Types of Shaving Soap: Hard, Soft, and Cream

Last time, we looked at the most important criteria for a great shaving soap. Of course, there’s more than one way to shave a cat! (It’s more politically correct than skinning them, OK?)

Today, we’re going to examine a few different types of shaving soap out there, and take a look at the differences between the ingredients and processes used.

Hard Soaps

Types of shaving soap: Colgate shaving ad 1930s
1930s advertisement for Colgate shaving soap

The standard shaving soap of today hasn’t changed a whole lot since before World War I. Well, it’s not sold by talking ducks on behalf of a toothpaste company, but you can’t have it all.

It’s a hard puck of soap, sometimes sold in a tin, tub or mug. Traditionally, it would be made using tallow (rendered beef/mutton fat). Hard soaps typically use mostly sodium hydroxide (lye), but most also use a proportion of potassium hydroxide (potash). (We’ll cover the different characteristics and uses of these two types of caustic compounds in another post)

Soft (Italian- or French-Style) Soaps

Italian-style or French-style shaving soap, or simply soft soap, is (surprisingly) softer than the run-of-the-mill hard soap. These soaps have a putty-like consistency, typically due to a different alkali ratio. Other than being a little easier to load on to your shaving brush or transfer to another bowl, there’s not many important differences here.

Shaving Creams

No, not the pressurized stuff out of the can. (Come on.)

Shaving cream has not had its ship entirely sunk by those mediocre mass produced products. Rejoice, fellow cream men!

Shaving cream lives on in its more traditional form, which still requires lathering up with a brush. It lasts for an incredibly long time, produces a beautifully rich lather, and provides a wonderful shave, just like shaving soap.

The lather can deflate a little faster than that of a shaving soap, though. Still, cream is just as good as soap.

As for making it, cream soaps are notoriously fickle. We’ll focus on hard soaps first, but a cursory look at shaving cream recipes in the future isn’t impossible. We’ll need to know all the same information, and the chances of an unusable failure is lessened with regular soap.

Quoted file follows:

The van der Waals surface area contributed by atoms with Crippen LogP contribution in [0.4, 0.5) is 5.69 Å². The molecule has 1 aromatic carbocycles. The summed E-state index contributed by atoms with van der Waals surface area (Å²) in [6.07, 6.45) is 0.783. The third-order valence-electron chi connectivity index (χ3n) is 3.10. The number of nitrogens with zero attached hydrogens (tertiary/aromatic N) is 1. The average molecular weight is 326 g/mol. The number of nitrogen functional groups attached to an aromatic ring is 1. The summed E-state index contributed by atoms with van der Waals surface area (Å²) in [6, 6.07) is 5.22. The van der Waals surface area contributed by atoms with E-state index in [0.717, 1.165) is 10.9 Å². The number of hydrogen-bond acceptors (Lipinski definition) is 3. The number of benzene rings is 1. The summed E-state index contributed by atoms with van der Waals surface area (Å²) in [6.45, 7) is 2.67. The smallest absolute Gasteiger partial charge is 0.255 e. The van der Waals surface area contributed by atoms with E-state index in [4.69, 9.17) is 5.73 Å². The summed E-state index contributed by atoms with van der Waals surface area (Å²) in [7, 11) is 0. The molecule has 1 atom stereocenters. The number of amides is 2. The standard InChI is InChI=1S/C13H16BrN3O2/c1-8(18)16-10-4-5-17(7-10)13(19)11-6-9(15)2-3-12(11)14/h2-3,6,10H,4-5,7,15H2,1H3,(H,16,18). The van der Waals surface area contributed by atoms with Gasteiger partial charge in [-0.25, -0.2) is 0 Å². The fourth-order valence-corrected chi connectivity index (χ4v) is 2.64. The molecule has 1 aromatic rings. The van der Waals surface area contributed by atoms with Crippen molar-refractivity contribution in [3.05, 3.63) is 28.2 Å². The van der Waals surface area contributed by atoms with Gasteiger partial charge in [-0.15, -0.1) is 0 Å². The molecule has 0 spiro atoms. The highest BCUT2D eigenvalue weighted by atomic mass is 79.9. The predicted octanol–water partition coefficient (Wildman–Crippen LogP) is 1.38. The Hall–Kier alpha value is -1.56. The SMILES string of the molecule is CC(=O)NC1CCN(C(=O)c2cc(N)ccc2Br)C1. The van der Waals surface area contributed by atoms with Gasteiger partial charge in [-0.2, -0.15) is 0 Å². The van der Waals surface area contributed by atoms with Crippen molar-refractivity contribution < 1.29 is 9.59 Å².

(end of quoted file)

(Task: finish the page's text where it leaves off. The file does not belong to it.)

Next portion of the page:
Shaving Gel

Just… just don’t. These products usually contain substances you’d never need or want to put in your soap, like isobutane, isopentane, triethanolamine (TEA), and so on.

Even if you’re not the type to take a second look at ingredient lists or fret about what may or may not be toxic or dangerous, there’s really no need to use this disappointing goop. It just doesn’t work very well most of the time, and if there is one that does, I’ve never heard a convincing reason to use it over soap or cream.

Keep in mind that these aren’t hard and fast categories – there are softer ‘hard soaps’ and harder ‘soft soaps’. There isn’t really a strict, objective way to decide where a soap that lands in the middle should belong. That being said, there are similar ingredients and techniques used in shaving soaps (such as triple milling) that can reliably influence hardness.

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Thanks for reading! I’m having a great time writing and researching these posts, watching the blog begin to accumulate followers, and interacting with new people. Even though we’re only covering basics so far, I’m already learning a lot, and I hope you are too!

Which is your favorite – hard soap, soft soap, or shaving cream?

Catch you next time!

Lewis

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11 thoughts on “Types of Shaving Soap: Hard, Soft, and Cream”

  1. We make shave soap using a blend of coconut, palm and olive oil, with an aloe butter to stabilize the whipped shave foam. And we use bentonite clay for that easy glide slip on the skin. Bentonite clay also has a unique quality – as it comes in contact with water an electric charge occurs, allowing the hair to stand on end for closer shave. The clay also detoxes pores leaving skin soft, clean, and the closes shave.